Culinary classes host first-ever Harvest Lunch

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It’s rare that someone gets the chance to literally enjoy the fruits, or in this case vegetables, of their labor but for two Sealy High School classes, they were able to do exactly that.

One year-two class and one general class, both taught by Angela Gutowsky, celebrated the first run of an eight-week program years in the making at the first-ever Harvest Lunch celebration.

Thanks to some outside help, the culinary classes were able to grow their own garden outside the school’s agriculture building. They grew vegetables and herbs ranging from squash to thyme to tomatoes.

“This is something we’ve been wanting to do for years now but it just took a while to find the resources and planning that went into it,” Gutowsky said. “Luckily we had some people come in from the Austin County AgriLife Extension who got us into contact with the Extension in Corpus Christi.”

It was through the Corpus Christi connection Sealy High students were given the plans for the program and they were able to partner with the Bluebonnet Master Gardeners Association. With the host of people offering to help, the rest of the program quickly came together.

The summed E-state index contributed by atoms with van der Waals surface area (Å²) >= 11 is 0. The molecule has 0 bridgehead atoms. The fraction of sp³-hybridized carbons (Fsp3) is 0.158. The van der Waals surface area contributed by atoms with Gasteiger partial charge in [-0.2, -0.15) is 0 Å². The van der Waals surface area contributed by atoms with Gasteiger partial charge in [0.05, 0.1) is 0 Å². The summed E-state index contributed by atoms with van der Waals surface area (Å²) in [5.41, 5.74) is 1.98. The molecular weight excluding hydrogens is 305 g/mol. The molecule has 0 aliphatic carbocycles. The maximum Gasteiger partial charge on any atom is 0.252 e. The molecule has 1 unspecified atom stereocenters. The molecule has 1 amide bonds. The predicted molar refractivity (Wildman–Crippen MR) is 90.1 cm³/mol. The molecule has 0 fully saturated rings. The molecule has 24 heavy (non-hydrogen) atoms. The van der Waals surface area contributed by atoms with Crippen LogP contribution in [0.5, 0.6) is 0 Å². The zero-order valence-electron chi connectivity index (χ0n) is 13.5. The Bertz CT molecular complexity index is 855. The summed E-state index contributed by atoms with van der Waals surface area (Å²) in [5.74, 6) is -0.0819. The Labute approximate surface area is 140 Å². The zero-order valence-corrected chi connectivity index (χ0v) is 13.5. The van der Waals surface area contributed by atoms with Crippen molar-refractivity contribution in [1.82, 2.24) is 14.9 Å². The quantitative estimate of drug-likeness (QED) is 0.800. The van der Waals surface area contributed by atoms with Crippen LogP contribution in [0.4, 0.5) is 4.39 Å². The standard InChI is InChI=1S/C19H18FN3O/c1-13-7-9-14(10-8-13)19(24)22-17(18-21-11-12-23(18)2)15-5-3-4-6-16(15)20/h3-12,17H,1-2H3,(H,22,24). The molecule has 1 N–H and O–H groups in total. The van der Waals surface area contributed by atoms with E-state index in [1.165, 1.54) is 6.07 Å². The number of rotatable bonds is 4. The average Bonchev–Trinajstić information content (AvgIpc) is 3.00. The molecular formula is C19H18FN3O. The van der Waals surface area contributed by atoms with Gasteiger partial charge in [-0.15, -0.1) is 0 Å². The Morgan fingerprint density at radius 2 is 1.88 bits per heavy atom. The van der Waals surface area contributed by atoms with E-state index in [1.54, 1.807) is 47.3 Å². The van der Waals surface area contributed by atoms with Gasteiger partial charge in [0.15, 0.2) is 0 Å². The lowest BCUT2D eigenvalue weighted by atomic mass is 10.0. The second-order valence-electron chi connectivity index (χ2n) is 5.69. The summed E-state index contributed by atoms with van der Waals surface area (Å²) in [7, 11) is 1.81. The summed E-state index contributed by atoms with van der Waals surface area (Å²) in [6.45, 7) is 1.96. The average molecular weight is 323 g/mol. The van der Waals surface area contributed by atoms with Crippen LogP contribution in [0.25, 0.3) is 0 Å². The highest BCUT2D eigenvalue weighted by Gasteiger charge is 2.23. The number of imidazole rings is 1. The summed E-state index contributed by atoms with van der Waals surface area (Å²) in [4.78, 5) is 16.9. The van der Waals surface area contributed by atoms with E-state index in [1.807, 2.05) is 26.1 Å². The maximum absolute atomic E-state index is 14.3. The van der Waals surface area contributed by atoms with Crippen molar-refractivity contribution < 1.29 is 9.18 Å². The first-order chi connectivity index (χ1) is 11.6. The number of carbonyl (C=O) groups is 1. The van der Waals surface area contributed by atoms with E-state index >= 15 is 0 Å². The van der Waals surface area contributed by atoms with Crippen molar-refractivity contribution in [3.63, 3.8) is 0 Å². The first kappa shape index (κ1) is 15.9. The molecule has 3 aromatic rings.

“Each week a new person would come to speak to us with a couple of reoccurring appearances but we learned everything from how to do a soil tests, which bugs were good for plants and which weren’t and the different types of nutrients you can use to help growth,” Gutowsky said. “It’s just such a great learning experience for them to be able to understand the science behind it and then learning what we can do with it in the kitchen.”

Gutowsky said the students learned through hands-on experience by going out into the garden with some of the volunteers.

On May 17, the students harvested their vegetables and herbs and created a lunch menu. They invited members of the multiple organizations that had helped put together the program to enjoy the lunch with them. The menu was made up of chicken Caprese with mozzarella and tomatoes that were grown in the garden, rice pilaf with spring lemon, garden salad with creamy herb and vinaigrette complete with lemon berry tart made from scratch.

“Up until finding the program and the Ag Extension donating the funds to help get it started, we really had no way of getting it together so we really couldn’t have done it without them,” Gutowsky said. “From building to planting to finally enjoying the food, the kids were way more excited than I expected them to be and when they gave the guests a tour of the garden, they were just so proud of themselves.”

Now that the program has completed its first eight-week run, Gutowsky said she wants to start expanding it starting in the fall. Some students, even seniors who will have graduated by the time the summer begins, have even volunteered to tend to the garden throughout the summer.

“Students have committed to at least one week this summer to tend to it and then we’re hoping to add two more beds for two more classes,” she said. “We also hope to do a fall and spring garden so that will help us grow some different things and expand our knowledge even more.”

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